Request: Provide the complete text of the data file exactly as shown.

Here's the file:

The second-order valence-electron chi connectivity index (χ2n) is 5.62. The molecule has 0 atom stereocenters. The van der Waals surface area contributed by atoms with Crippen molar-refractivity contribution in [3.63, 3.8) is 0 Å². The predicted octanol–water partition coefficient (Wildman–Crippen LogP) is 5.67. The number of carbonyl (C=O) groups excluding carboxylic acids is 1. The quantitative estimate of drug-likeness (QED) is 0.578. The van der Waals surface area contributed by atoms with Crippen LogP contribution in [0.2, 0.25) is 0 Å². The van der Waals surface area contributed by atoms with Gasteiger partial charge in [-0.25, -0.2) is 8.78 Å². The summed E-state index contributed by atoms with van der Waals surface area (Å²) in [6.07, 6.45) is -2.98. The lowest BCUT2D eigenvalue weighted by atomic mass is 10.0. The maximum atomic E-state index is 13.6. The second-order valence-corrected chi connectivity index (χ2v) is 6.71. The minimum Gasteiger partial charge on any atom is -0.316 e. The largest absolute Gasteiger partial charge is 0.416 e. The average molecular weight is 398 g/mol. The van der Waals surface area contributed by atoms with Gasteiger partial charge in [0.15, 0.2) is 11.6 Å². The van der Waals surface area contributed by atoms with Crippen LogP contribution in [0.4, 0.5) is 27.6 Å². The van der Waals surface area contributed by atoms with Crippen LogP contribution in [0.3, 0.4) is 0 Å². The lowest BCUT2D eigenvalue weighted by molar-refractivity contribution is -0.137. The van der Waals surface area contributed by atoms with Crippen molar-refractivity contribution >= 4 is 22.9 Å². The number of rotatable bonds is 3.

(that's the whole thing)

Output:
The second-order valence-electron chi connectivity index (χ2n) is 5.62. The molecule has 0 atom stereocenters. The van der Waals surface area contributed by atoms with Crippen molar-refractivity contribution in [3.63, 3.8) is 0 Å². The predicted octanol–water partition coefficient (Wildman–Crippen LogP) is 5.67. The number of carbonyl (C=O) groups excluding carboxylic acids is 1. The quantitative estimate of drug-likeness (QED) is 0.578. The van der Waals surface area contributed by atoms with Crippen LogP contribution in [0.2, 0.25) is 0 Å². The van der Waals surface area contributed by atoms with Gasteiger partial charge in [-0.25, -0.2) is 8.78 Å². The summed E-state index contributed by atoms with van der Waals surface area (Å²) in [6.07, 6.45) is -2.98. The lowest BCUT2D eigenvalue weighted by atomic mass is 10.0. The maximum atomic E-state index is 13.6. The second-order valence-corrected chi connectivity index (χ2v) is 6.71. The minimum Gasteiger partial charge on any atom is -0.316 e. The largest absolute Gasteiger partial charge is 0.416 e. The average molecular weight is 398 g/mol. The van der Waals surface area contributed by atoms with Gasteiger partial charge in [0.15, 0.2) is 11.6 Å². The van der Waals surface area contributed by atoms with Crippen LogP contribution in [0.4, 0.5) is 27.6 Å². The van der Waals surface area contributed by atoms with Crippen LogP contribution in [0.3, 0.4) is 0 Å². The lowest BCUT2D eigenvalue weighted by molar-refractivity contribution is -0.137. The van der Waals surface area contributed by atoms with Crippen molar-refractivity contribution >= 4 is 22.9 Å². The number of rotatable bonds is 3.